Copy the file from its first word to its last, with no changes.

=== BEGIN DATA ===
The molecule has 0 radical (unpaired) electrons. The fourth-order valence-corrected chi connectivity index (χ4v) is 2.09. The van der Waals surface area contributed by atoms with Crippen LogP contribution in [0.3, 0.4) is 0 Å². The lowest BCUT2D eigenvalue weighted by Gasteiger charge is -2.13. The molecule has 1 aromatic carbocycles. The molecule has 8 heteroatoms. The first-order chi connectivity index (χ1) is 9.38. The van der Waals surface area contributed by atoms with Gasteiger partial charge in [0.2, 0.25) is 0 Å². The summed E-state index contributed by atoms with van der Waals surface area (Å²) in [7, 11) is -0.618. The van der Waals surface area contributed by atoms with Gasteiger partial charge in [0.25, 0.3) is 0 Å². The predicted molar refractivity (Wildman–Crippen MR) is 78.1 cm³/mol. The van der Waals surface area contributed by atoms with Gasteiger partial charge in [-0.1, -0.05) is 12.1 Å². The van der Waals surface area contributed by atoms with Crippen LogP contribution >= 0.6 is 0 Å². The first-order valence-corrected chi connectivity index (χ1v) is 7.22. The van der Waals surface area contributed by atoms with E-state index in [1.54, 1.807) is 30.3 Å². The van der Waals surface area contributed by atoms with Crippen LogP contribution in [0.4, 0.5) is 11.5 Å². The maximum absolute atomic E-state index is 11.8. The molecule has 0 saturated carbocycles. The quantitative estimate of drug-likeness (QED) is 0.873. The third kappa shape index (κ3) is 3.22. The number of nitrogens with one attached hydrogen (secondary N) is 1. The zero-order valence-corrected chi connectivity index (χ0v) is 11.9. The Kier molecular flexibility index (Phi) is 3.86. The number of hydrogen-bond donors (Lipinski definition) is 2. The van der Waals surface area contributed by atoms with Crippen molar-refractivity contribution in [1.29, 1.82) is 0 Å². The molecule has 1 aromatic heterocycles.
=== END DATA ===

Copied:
The molecule has 0 radical (unpaired) electrons. The fourth-order valence-corrected chi connectivity index (χ4v) is 2.09. The van der Waals surface area contributed by atoms with Crippen LogP contribution in [0.3, 0.4) is 0 Å². The lowest BCUT2D eigenvalue weighted by Gasteiger charge is -2.13. The molecule has 1 aromatic carbocycles. The molecule has 8 heteroatoms. The first-order chi connectivity index (χ1) is 9.38. The van der Waals surface area contributed by atoms with Gasteiger partial charge in [0.2, 0.25) is 0 Å². The summed E-state index contributed by atoms with van der Waals surface area (Å²) in [7, 11) is -0.618. The van der Waals surface area contributed by atoms with Gasteiger partial charge in [0.25, 0.3) is 0 Å². The predicted molar refractivity (Wildman–Crippen MR) is 78.1 cm³/mol. The van der Waals surface area contributed by atoms with Gasteiger partial charge in [-0.1, -0.05) is 12.1 Å². The van der Waals surface area contributed by atoms with Crippen LogP contribution >= 0.6 is 0 Å². The first-order valence-corrected chi connectivity index (χ1v) is 7.22. The van der Waals surface area contributed by atoms with E-state index in [1.54, 1.807) is 30.3 Å². The van der Waals surface area contributed by atoms with Crippen LogP contribution in [0.4, 0.5) is 11.5 Å². The maximum absolute atomic E-state index is 11.8. The molecule has 0 saturated carbocycles. The quantitative estimate of drug-likeness (QED) is 0.873. The third kappa shape index (κ3) is 3.22. The number of nitrogens with one attached hydrogen (secondary N) is 1. The zero-order valence-corrected chi connectivity index (χ0v) is 11.9. The Kier molecular flexibility index (Phi) is 3.86. The number of hydrogen-bond donors (Lipinski definition) is 2. The van der Waals surface area contributed by atoms with Crippen molar-refractivity contribution in [1.29, 1.82) is 0 Å². The molecule has 1 aromatic heterocycles.